The term palpitations describes an unusual awareness of the heartbeat.
Ordinarily, a person is not aware of the beating of his or her heart. Under certain circumstances, such as when scared or under stress, a person may become aware of the heartbeat. This awareness of the heartbeat is known as palpitations. Often, the heart may seem to beat faster or harder than usual. In some cases, palpitations may occur due to an irregular heartbeat, also called an arrhythmia.
Palpitations happen to almost everyone at some time in their life. Usually they're nothing to worry about. In some people, the perception of having palpitations is caused by emotion or stress rather than an actual extra beat. However, palpitations may signal a serious condition, especially if they are caused by an arrhythmia.
Common causes of palpitations include:
Risk of palpitations range from no risk to death. The determining factor is the nature of the palpitations, how long the runs are, and the location of the palpitations in the heart.
Symptoms of palpitations have been described as a flopping sensation in the chest and throat. It is rarely painful but usually associated with anxiety. Palpitations can be associated with the sensation of a rapid heart rate.
Diagnosis of the cause of palpitations starts with a history and physical exam. Many times the palpitations have stopped by the time the person seeks medical attention. But the healthcare provider will want to know the answers to these questions:
The healthcare provider may conduct any of these tests to check the palpitations:
Prevention is related to the cause. For example, if palpitations are caused by anxiety, the use of an anti-anxiety medication may prevent this condition. Avoiding the precipitating factors such as certain medications, coffee, tea, or alcohol can prevent palpitations. Many causes cannot be prevented.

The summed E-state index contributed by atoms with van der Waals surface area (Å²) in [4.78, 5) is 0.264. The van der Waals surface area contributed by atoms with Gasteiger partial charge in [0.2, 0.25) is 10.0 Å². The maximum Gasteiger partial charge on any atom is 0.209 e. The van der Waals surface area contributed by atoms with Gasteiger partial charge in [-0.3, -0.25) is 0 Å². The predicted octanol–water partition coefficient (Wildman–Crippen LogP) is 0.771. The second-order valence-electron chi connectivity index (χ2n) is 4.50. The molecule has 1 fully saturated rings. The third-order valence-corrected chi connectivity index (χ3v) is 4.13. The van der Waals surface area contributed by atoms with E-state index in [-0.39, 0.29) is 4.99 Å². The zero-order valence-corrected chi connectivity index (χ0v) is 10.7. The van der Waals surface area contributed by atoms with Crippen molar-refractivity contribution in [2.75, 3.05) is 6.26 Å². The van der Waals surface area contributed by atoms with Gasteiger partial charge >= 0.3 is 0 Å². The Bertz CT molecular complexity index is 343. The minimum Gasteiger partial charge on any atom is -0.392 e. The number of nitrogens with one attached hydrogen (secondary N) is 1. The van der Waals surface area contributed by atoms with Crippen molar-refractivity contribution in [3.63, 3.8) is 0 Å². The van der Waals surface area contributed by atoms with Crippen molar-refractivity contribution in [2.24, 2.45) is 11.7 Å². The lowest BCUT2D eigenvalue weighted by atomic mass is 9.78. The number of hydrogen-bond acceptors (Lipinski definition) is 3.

Sometimes palpitations may be a warning sign of underlying heart disease. If palpitations are caused by a problem with the heart, death can occur if the condition is not diagnosed and treated. In children, palpitations are usually more of a nuisance than a medical problem.
There are no risks to others.
The treatment depends on what's causing the condition:
Side effects depend on the treatment used. Heart medications used to quiet the palpitations can cause worsening of the palpitations, life-threatening arrhythmias, swelling, severe allergic reactions, fatigue, dizziness, headache, and depression.
Simple, intermittent palpitations require no treatment and have no long-term consequences. If the palpitations continue, then long-term follow-up is required. If the underlying disease is curable and the palpitations go away, no further treatment may be needed.
The person monitors the frequency of palpitations. Any irregularity lasting longer than a few minutes should be evaluated immediately by a healthcare provider. Medical help should be sought immediately if the person has chest pain, shortness of breath, excessive sweating, dizziness, or fainting. Regular visits to the healthcare provider to adjust heart medications may be required. Changes in the pattern, intensity, or duration of palpitations should be reported to the healthcare provider right away.
Author:Gail Hendrickson, RN, BS
Editor:Wendel, Sandra J., BA
Reviewer:Eric Berlin, MD
The Merck Manual of Medical Information, Home edition, 1997
Professional Guide to Diseases, Sixth Edition. Springhouse: Springhouse Corporation, 1998.
Tierney, Lawrence, editor, "Current Medical Diagnosis and Treatment, 39th edition", 2000
Harrison's Principles of Internal Medicine, 1998, Fauci et al.